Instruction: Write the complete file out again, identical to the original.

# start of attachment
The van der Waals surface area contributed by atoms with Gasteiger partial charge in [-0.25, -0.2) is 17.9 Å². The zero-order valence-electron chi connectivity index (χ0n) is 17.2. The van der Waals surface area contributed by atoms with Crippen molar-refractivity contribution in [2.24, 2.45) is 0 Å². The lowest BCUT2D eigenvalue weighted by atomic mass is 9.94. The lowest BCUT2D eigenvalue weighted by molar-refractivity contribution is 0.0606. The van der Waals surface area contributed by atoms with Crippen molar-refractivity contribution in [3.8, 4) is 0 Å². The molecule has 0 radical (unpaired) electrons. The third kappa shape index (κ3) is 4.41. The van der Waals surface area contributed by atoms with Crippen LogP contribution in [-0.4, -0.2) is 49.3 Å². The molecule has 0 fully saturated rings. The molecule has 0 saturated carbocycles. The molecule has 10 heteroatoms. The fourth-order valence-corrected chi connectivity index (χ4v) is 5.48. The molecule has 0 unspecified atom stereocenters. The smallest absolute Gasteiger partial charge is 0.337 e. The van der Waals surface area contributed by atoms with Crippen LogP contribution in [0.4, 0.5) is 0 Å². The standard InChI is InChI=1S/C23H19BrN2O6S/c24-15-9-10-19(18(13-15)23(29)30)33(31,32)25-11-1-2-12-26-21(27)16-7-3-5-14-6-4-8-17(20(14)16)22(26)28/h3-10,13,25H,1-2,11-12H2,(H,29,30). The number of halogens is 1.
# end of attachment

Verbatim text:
The van der Waals surface area contributed by atoms with Gasteiger partial charge in [-0.25, -0.2) is 17.9 Å². The zero-order valence-electron chi connectivity index (χ0n) is 17.2. The van der Waals surface area contributed by atoms with Crippen molar-refractivity contribution in [2.24, 2.45) is 0 Å². The lowest BCUT2D eigenvalue weighted by atomic mass is 9.94. The lowest BCUT2D eigenvalue weighted by molar-refractivity contribution is 0.0606. The van der Waals surface area contributed by atoms with Crippen molar-refractivity contribution in [3.8, 4) is 0 Å². The molecule has 0 radical (unpaired) electrons. The third kappa shape index (κ3) is 4.41. The van der Waals surface area contributed by atoms with Crippen LogP contribution in [-0.4, -0.2) is 49.3 Å². The molecule has 0 fully saturated rings. The molecule has 0 saturated carbocycles. The molecule has 10 heteroatoms. The fourth-order valence-corrected chi connectivity index (χ4v) is 5.48. The molecule has 0 unspecified atom stereocenters. The smallest absolute Gasteiger partial charge is 0.337 e. The van der Waals surface area contributed by atoms with Crippen LogP contribution in [0.4, 0.5) is 0 Å². The standard InChI is InChI=1S/C23H19BrN2O6S/c24-15-9-10-19(18(13-15)23(29)30)33(31,32)25-11-1-2-12-26-21(27)16-7-3-5-14-6-4-8-17(20(14)16)22(26)28/h3-10,13,25H,1-2,11-12H2,(H,29,30). The number of halogens is 1.